Evening from the X, where the Wild got spanked (understatement) 5-2 by the Calgary Flames tonight.
The Wild’s last three losses have actually been by 5-2 scores, by the way. The one the other night against Edmonton wasn’t as bad as the score would indicated and the one tonight wasn’t as good as the score would indicate.
The Wild was that sloppy, that lethargic.
The battle level was terrible. The puck support was terrible. The play with the puck was terrible.
As coach Mike Yeo said, the good news is the Wild can’t play any worse.
When the Wild played this poorly a few weeks ago against Los Angeles, the good news was the Wild had a chance to respond 24 hours later in Anaheim. It did respond impressively with a victory that was actually the first of five in a row before the past two losses.
The good news is the Wild will get a chance to redeem itself Monday night against Tampa Bay.
For that to happen though, the Wild needs to come out ready to play. Tonight, it clearly was not.
Yeo wasn’t displeased with the Wild’s start, getting a good first shift that resulted in a penalty and Cal Clutterbuck’s power-play goal. But the Wild then fell behind 2-1 before Nick Johnson’s tying goal. But Niklas Backstrom gave up another bad goal and the Wild would never score again.
Its power play was pitiful, exemplified best early in the third when it got a chance to tie with a 1:29 of power-play time to open the period. It didn’t come close to tying, and then Josh Harding handed the puck to Alex Tanguay, couldn’t get back into his net in time and that would be all she wrote during a horrific third period.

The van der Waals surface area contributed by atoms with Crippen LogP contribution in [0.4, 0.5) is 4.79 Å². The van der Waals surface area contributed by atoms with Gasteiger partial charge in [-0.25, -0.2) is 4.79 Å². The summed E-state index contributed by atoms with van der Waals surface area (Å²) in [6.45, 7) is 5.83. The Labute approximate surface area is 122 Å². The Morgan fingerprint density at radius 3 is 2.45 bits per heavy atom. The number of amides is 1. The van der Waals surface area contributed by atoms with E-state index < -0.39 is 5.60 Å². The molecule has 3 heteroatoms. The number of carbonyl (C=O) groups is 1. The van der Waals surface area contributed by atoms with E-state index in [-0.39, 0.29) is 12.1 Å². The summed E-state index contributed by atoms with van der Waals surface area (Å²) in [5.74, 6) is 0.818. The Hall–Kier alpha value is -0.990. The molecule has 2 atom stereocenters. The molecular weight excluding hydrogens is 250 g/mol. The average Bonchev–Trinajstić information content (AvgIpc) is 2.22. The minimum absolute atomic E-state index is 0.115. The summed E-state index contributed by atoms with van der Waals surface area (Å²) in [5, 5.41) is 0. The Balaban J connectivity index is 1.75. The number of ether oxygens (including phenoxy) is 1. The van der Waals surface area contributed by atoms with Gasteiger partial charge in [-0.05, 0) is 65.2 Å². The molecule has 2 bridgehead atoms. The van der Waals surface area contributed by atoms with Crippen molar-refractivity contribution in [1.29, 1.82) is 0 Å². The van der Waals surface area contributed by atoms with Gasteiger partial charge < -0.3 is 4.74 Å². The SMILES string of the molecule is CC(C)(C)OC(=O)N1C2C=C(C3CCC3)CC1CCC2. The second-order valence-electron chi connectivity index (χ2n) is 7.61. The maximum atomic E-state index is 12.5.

“That game’s not a question of character, it’s not a question of desire or want or anything else,” Yeo said. “Everybody’s been talking about how we’re in first place and things have been going great and we’ve won 10 out of 12 and lots of great stuff, but along the way, it’s not like we were saying we’re here and we’re not going to have a road bump or two along the way.
“Tonight was a road bump. It’s a pretty good indication of we’re not there yet as far as understanding of what our game is, of how we have to play the game, how we have to prepare before we go into a game.”
Yeo said when the Wild fell down 3-2, the Wild couldn’t stick with it and stick with it and stick with the program (customary by this team this season) because we weren’t right in our approach and how we prepared to play this game.
“It was between the ears. We went into this game and didn’t stay true to who we are and what we have to be as a team. … It looked like went into this game thinking about the ‘W’” and not the process to getting that W.
The blue line particularly struggled tonight and Yeo mixed up every pair by the second.
Justin Falk, who had a tough game, said he was suffering from chest spasms after the game. And Nate Prosser noticably struggled again. Yeo said Mike Lundin had a good chance to making his Wild debut against his former team as it was before the game and said afterward that now he has definitely a good chance of debuting.
Yeo also said the coaching staff would also discuss whether Greg Zanon, who’s missed 16 games, returns.